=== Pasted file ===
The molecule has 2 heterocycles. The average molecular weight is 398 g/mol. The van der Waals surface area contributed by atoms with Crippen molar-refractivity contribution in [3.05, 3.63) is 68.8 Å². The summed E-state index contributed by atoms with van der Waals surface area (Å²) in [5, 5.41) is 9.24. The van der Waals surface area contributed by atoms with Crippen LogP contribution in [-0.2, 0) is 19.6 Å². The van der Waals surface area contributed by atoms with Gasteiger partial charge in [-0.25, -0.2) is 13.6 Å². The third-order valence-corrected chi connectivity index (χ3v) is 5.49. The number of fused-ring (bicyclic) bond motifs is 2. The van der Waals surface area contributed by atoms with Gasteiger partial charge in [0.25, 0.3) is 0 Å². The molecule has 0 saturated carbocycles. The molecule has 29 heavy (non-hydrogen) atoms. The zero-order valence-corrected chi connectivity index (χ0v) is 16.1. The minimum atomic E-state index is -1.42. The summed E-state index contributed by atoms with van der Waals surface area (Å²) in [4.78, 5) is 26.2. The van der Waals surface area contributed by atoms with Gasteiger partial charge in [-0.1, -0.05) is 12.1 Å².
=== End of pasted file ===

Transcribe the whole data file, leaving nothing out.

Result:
The molecule has 2 heterocycles. The average molecular weight is 398 g/mol. The van der Waals surface area contributed by atoms with Crippen molar-refractivity contribution in [3.05, 3.63) is 68.8 Å². The summed E-state index contributed by atoms with van der Waals surface area (Å²) in [5, 5.41) is 9.24. The van der Waals surface area contributed by atoms with Crippen LogP contribution in [-0.2, 0) is 19.6 Å². The van der Waals surface area contributed by atoms with Gasteiger partial charge in [-0.25, -0.2) is 13.6 Å². The third-order valence-corrected chi connectivity index (χ3v) is 5.49. The number of fused-ring (bicyclic) bond motifs is 2. The van der Waals surface area contributed by atoms with Gasteiger partial charge in [0.25, 0.3) is 0 Å². The molecule has 0 saturated carbocycles. The molecule has 29 heavy (non-hydrogen) atoms. The zero-order valence-corrected chi connectivity index (χ0v) is 16.1. The minimum atomic E-state index is -1.42. The summed E-state index contributed by atoms with van der Waals surface area (Å²) in [4.78, 5) is 26.2. The van der Waals surface area contributed by atoms with Gasteiger partial charge in [-0.1, -0.05) is 12.1 Å².